On June 13th, 2012, Charles Nesson hosted a meeting on "Bringing Mindsports into the Classroom and Beyond: A Workshop on Curriculum Design and Civic Education" at Harvard Law School. A brief description of the event is below; a short report from the meeting will be posted to this website soon.
Building on recent educational trends that have sought to incorporate ‘strategic games’ and ‘games of skill’ into teaching practices, "Bringing Mindsports into the Classroom and Beyond: A Workshop on Curriculum Design and Civic Education" focused on developing a novel curriculum for teaching “mindsports”-- such as Dominos, Draughts (10 X 10 Checkers), Chess, Bridge, and Poker-- to diverse students across varied environments, communities, and contexts. Taught by outstanding competitors and designed to help learners develop intuitive thinking processes and skills, this innovative curriculum will employ various teaching styles and learning abilities, provide instruction at several levels of expertise and experience, and be adaptable to diverse learning environments. Resulting curricular models will help students to develop skills that have educational, emotional, intellectual and economic benefits, applicable not only to mind sport cooperation and competition, but beyond.
The day’s events were led by HLS Professor Charles Nesson. Also participating were members of the Harvard Law School Library, the Berkman Center for Internet & Society, and the MIT Media Lab, as well as representatives of the United States Mindsport Association. All participants shared an interest in “learning through games.” The workshop focused on envisioning a strategy for developing school and after school curricular materials as well as associated online tools and resources, such as customizable syllabi and tutorials with masters. Key to roll out and implementation will be the development of guidance for new instructors, including teachers and librarians, on methods and tools for teaching mindsports in the classroom.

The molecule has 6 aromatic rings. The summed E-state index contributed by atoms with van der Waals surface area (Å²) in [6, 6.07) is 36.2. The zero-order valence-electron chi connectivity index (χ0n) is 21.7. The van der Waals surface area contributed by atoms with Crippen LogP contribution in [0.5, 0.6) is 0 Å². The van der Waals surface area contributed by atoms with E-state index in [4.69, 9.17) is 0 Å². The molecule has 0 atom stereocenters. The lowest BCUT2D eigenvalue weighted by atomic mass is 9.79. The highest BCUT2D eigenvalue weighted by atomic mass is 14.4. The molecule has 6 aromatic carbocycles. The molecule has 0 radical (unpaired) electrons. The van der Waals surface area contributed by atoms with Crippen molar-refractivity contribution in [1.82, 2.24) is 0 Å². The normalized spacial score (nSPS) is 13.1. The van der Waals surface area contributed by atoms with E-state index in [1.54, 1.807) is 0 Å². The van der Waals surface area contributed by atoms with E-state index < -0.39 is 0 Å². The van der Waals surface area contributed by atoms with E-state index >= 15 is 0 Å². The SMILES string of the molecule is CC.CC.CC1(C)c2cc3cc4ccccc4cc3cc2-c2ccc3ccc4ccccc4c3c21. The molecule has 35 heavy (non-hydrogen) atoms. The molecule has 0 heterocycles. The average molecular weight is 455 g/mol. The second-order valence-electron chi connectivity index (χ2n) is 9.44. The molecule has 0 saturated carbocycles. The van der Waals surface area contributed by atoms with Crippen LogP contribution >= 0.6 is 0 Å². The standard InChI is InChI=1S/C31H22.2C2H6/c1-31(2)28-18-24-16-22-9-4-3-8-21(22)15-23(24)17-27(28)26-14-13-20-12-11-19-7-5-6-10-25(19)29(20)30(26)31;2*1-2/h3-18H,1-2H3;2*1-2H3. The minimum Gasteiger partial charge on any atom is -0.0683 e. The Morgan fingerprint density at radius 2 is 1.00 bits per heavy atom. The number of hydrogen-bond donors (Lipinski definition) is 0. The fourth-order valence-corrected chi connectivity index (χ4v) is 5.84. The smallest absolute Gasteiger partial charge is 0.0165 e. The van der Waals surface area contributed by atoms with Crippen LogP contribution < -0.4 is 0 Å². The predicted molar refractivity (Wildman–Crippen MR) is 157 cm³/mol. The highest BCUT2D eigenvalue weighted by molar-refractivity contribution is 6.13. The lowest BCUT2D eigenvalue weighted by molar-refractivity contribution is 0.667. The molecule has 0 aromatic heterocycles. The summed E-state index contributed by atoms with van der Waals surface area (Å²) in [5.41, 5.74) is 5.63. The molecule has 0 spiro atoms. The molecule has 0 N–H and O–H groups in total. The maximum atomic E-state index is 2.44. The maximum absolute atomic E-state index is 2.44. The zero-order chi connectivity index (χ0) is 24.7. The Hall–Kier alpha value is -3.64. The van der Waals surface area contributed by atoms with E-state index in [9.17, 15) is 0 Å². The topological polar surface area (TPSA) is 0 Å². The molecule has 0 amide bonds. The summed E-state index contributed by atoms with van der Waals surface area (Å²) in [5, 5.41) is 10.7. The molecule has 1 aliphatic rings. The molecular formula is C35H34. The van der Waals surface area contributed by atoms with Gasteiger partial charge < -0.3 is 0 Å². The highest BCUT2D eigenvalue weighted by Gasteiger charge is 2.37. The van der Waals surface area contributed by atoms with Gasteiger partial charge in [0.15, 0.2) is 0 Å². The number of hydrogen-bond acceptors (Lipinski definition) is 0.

Throughout the day, participants investigated the connection between these practical activities and the future of civic education. How can being a strategic thinker or a ‘player in the game’ transform understandings of citizen engagement? Our goal is to enrich active citizenry and its instruction through a curriculum geared towards learners in traditional and non-traditional venues, including classrooms, libraries, and other centers of civic engagement and participation.